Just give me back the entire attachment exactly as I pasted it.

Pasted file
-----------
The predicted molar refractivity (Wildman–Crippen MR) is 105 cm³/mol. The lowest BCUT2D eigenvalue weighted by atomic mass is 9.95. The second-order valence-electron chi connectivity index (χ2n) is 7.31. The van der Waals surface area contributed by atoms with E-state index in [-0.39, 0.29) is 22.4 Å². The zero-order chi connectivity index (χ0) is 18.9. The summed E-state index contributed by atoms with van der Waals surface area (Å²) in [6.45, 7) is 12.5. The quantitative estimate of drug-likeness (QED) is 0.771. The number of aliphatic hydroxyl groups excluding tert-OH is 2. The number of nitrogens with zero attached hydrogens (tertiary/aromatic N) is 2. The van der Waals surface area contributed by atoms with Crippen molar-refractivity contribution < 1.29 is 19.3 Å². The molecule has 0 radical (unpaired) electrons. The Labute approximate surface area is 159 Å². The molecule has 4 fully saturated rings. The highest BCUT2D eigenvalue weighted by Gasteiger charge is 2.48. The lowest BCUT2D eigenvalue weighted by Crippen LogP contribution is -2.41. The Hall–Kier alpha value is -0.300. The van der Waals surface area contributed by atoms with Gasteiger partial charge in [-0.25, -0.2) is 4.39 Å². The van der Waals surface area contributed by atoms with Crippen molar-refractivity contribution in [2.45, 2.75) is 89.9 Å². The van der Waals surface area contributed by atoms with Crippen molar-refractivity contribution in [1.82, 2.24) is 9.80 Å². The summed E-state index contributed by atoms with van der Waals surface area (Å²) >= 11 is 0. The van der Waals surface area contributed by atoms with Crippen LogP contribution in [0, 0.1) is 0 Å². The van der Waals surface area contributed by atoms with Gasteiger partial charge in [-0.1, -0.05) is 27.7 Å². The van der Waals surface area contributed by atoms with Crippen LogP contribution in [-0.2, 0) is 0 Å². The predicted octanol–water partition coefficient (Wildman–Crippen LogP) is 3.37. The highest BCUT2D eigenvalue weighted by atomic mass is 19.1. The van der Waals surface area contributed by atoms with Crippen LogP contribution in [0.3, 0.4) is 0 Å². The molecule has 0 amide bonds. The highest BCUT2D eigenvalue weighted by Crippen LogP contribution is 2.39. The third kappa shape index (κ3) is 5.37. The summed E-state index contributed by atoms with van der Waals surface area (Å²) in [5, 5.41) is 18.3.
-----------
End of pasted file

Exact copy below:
The predicted molar refractivity (Wildman–Crippen MR) is 105 cm³/mol. The lowest BCUT2D eigenvalue weighted by atomic mass is 9.95. The second-order valence-electron chi connectivity index (χ2n) is 7.31. The van der Waals surface area contributed by atoms with E-state index in [-0.39, 0.29) is 22.4 Å². The zero-order chi connectivity index (χ0) is 18.9. The summed E-state index contributed by atoms with van der Waals surface area (Å²) in [6.45, 7) is 12.5. The quantitative estimate of drug-likeness (QED) is 0.771. The number of aliphatic hydroxyl groups excluding tert-OH is 2. The number of nitrogens with zero attached hydrogens (tertiary/aromatic N) is 2. The van der Waals surface area contributed by atoms with Crippen molar-refractivity contribution < 1.29 is 19.3 Å². The molecule has 0 radical (unpaired) electrons. The Labute approximate surface area is 159 Å². The molecule has 4 fully saturated rings. The highest BCUT2D eigenvalue weighted by Gasteiger charge is 2.48. The lowest BCUT2D eigenvalue weighted by Crippen LogP contribution is -2.41. The Hall–Kier alpha value is -0.300. The van der Waals surface area contributed by atoms with Gasteiger partial charge in [-0.25, -0.2) is 4.39 Å². The van der Waals surface area contributed by atoms with Crippen molar-refractivity contribution in [2.45, 2.75) is 89.9 Å². The van der Waals surface area contributed by atoms with Crippen molar-refractivity contribution in [1.82, 2.24) is 9.80 Å². The summed E-state index contributed by atoms with van der Waals surface area (Å²) >= 11 is 0. The van der Waals surface area contributed by atoms with Crippen LogP contribution in [0, 0.1) is 0 Å². The van der Waals surface area contributed by atoms with Gasteiger partial charge in [-0.1, -0.05) is 27.7 Å². The van der Waals surface area contributed by atoms with Crippen LogP contribution in [-0.2, 0) is 0 Å². The predicted octanol–water partition coefficient (Wildman–Crippen LogP) is 3.37. The highest BCUT2D eigenvalue weighted by atomic mass is 19.1. The van der Waals surface area contributed by atoms with Crippen LogP contribution in [0.3, 0.4) is 0 Å². The molecule has 0 amide bonds. The highest BCUT2D eigenvalue weighted by Crippen LogP contribution is 2.39. The third kappa shape index (κ3) is 5.37. The summed E-state index contributed by atoms with van der Waals surface area (Å²) in [5, 5.41) is 18.3.